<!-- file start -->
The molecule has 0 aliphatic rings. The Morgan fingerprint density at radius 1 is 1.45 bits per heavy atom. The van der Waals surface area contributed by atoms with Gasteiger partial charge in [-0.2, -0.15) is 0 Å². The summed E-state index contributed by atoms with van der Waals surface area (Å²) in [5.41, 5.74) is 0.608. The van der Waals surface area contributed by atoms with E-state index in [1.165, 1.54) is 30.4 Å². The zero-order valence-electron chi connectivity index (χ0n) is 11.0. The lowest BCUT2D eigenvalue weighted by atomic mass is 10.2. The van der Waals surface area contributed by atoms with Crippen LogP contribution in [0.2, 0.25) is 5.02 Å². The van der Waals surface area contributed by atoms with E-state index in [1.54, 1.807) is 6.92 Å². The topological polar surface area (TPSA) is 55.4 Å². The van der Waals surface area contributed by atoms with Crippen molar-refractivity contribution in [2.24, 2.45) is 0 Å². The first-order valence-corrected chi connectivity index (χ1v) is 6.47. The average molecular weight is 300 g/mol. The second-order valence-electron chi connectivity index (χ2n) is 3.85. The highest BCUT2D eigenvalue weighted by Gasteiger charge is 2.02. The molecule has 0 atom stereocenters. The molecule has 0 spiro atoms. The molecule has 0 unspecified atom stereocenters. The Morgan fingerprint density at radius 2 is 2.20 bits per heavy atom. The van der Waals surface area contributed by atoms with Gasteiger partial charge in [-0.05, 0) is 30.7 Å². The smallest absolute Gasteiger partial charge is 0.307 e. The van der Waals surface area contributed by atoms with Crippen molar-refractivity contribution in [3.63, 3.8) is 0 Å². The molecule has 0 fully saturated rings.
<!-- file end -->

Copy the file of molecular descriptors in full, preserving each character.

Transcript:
The molecule has 0 aliphatic rings. The Morgan fingerprint density at radius 1 is 1.45 bits per heavy atom. The van der Waals surface area contributed by atoms with Gasteiger partial charge in [-0.2, -0.15) is 0 Å². The summed E-state index contributed by atoms with van der Waals surface area (Å²) in [5.41, 5.74) is 0.608. The van der Waals surface area contributed by atoms with E-state index in [1.165, 1.54) is 30.4 Å². The zero-order valence-electron chi connectivity index (χ0n) is 11.0. The lowest BCUT2D eigenvalue weighted by atomic mass is 10.2. The van der Waals surface area contributed by atoms with Crippen LogP contribution in [0.2, 0.25) is 5.02 Å². The van der Waals surface area contributed by atoms with E-state index in [1.54, 1.807) is 6.92 Å². The topological polar surface area (TPSA) is 55.4 Å². The van der Waals surface area contributed by atoms with Crippen molar-refractivity contribution in [2.24, 2.45) is 0 Å². The first-order valence-corrected chi connectivity index (χ1v) is 6.47. The average molecular weight is 300 g/mol. The second-order valence-electron chi connectivity index (χ2n) is 3.85. The highest BCUT2D eigenvalue weighted by Gasteiger charge is 2.02. The molecule has 0 atom stereocenters. The molecule has 0 spiro atoms. The molecule has 0 unspecified atom stereocenters. The Morgan fingerprint density at radius 2 is 2.20 bits per heavy atom. The van der Waals surface area contributed by atoms with Gasteiger partial charge in [-0.05, 0) is 30.7 Å². The smallest absolute Gasteiger partial charge is 0.307 e. The van der Waals surface area contributed by atoms with Crippen molar-refractivity contribution in [3.63, 3.8) is 0 Å². The molecule has 0 fully saturated rings.